The consumption of processed meat containing nitrites is associated with an increased risk for colorectal cancer (CRC), according to a literature review published in Nutrients.

For more than a decade, there has been concern around the correlation between processed meat consumption and CRC risk. Sodium nitrite, a preservative and flavor enhancer added to many processed meats, has been isolated as a probable contributor to this risk. To assess this relationship, investigators reviewed articles from PubMed, Scopus, and Web of Science. Of 17 human studies specifically investigating processed meat containing nitrites, 5 found the consumption of meat containing nitrites to have no effect on CRC risk, and 1 study reported that nitrite-containing meat was protective against CRC risk. The rest of the studies, a total of 11, found an increased risk for CRC from the consumption of nitrite-containing processed meat. It has been proposed that the mechanism underlying this elevated risk involves the formation of N-nitroso compounds after the consumption of processed meat containing nitrites.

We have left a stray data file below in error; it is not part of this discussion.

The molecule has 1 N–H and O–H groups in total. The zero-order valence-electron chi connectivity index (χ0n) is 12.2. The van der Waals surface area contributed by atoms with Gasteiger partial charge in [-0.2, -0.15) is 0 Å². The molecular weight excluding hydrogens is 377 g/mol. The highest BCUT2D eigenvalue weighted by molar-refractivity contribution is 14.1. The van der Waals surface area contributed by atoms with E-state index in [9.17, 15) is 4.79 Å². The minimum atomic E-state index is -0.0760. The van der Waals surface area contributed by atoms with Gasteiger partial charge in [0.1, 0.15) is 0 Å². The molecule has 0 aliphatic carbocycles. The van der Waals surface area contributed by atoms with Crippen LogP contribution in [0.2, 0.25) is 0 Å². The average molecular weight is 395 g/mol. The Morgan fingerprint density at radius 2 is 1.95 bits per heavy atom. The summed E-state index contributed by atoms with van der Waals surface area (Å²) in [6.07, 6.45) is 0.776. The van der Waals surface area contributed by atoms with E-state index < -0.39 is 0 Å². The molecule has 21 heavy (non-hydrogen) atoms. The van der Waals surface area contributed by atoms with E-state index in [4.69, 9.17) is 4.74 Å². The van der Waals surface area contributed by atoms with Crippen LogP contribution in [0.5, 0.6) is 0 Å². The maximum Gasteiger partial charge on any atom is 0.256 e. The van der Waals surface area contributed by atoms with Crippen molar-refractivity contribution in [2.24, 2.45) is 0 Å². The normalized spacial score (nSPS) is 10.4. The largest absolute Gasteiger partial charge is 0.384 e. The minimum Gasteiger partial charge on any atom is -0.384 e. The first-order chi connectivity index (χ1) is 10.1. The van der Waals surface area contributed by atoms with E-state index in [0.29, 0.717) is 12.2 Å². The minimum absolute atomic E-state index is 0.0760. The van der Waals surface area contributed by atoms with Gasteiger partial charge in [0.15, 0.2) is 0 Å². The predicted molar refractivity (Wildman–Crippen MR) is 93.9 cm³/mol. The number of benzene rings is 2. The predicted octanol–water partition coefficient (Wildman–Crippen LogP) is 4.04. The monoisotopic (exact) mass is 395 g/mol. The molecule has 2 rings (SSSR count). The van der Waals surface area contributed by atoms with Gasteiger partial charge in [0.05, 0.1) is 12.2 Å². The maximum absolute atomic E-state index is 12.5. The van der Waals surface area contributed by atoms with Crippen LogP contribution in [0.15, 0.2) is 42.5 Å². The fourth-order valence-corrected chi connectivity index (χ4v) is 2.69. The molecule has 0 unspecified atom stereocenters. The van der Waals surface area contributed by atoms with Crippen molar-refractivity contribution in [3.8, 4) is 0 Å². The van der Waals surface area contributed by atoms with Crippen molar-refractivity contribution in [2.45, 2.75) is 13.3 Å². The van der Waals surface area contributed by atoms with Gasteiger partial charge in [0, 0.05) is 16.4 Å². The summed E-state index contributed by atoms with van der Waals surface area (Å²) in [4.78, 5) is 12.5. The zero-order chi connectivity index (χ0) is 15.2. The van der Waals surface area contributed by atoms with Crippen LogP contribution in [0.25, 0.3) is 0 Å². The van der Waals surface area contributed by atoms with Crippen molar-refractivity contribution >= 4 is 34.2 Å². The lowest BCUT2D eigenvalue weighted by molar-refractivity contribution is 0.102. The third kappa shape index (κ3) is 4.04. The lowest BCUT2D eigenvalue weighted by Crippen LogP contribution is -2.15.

The investigators acknowledge that the majority of human studies involved in the review did not take into account additional risk factors such as consumption of fats and fiber, smoking, and physical activity. Nitrites and CRC risk also have a much less established relationship than other known carcinogens such as smoking.

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Human studies supporting the nitrite-CRC risk hypothesis had some methodological limitations as well. In conclusion, the investigators state that their findings support concerns about nitrite usage, but that additional well-designed research is needed to further confirm the findings.


Crowe W, Elliott CT, Green BD. A review of the in vivo evidence investigating the role of nitrite exposure from processed meat consumption in the development of colorectal cancer. Nutrients 2019;11(11):2673.

This article originally appeared on Medical Bag